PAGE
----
Preeclampsia refers to the new onset of hypertension and proteinuria after 20 weeks of gestation in a previously normotensive woman. Pregnant women with preeclampsia are at an increased risk of adverse maternal, fetal and neonatal complications. The objective of the study is, therefore, to determine the maternal and perinatal outcome of preeclampsia without severity feature among women managed at a tertiary referral hospital in urban Ethiopia.
A hospital-based prospective observational study was conducted to evaluate the maternal and perinatal outcome of pregnant women who were on expectant management with the diagnosis of preeclampsia without severe feature at a referral hospital in urban Ethiopia from August 2018 to January 2019.
There were a total of 5400 deliveries during the study period, among which 164 (3%) women were diagnosed with preeclampsia without severe features. Fifty-one (31.1%) patients with preeclampsia without severe features presented at a gestational age between 28 to 33 weeks plus six days, while 113 (68.9%) presented at a gestational age between 34 weeks to 36 weeks. Fifty-two (31.7%) women had maternal complication of which, 32 (19.5%) progressed to preeclampsia with severe feature Those patients with early onset of preeclampsia without severe feature were 5.22 and 25.9 times more likely to develop maternal and perinatal complication respectively compared to late-onset after 34 weeks with P-value of <0.0001, (95% CI 2.01–13.6) and <0.0001(95% CI 5.75–115.6) respectively.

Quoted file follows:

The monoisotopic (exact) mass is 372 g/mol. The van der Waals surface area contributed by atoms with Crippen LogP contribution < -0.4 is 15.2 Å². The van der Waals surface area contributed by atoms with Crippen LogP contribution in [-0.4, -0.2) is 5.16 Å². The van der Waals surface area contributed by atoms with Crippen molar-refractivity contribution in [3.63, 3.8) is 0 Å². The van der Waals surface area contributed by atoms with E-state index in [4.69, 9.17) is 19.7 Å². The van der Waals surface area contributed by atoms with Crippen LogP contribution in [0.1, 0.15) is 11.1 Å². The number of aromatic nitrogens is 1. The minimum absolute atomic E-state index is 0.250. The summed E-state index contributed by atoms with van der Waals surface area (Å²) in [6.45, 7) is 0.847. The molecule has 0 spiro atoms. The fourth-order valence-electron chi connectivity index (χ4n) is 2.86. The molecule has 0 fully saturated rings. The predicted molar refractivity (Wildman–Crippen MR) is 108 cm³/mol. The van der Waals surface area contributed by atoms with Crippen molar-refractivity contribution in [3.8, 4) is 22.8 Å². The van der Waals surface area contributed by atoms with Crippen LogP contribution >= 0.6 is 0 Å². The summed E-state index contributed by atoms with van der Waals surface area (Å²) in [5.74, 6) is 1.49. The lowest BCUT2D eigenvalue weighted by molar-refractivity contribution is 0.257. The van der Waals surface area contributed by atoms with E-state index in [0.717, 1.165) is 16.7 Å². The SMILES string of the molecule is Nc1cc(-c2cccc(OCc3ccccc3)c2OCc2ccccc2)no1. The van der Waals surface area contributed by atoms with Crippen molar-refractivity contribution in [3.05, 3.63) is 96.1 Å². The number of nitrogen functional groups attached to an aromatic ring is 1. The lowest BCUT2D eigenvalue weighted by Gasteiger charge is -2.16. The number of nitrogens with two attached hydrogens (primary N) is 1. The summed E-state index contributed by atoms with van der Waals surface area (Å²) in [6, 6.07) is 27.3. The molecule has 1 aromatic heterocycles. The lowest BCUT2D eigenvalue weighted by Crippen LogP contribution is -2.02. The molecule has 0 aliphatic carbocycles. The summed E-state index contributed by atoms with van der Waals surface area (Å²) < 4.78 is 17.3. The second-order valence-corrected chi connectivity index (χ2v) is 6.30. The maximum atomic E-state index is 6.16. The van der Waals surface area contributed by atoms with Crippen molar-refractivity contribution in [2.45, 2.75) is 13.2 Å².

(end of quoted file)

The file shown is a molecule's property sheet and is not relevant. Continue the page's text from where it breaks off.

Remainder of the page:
In a setting where home-based self-care is poor expectant outpatient management of preeclampsia without severe features with a once per week visit is not adequate. It’s associated with an increased risk of maternal and perinatal morbidity and mortality. Our findings call for special consideration and close surveillance of those women with early-onset diseases.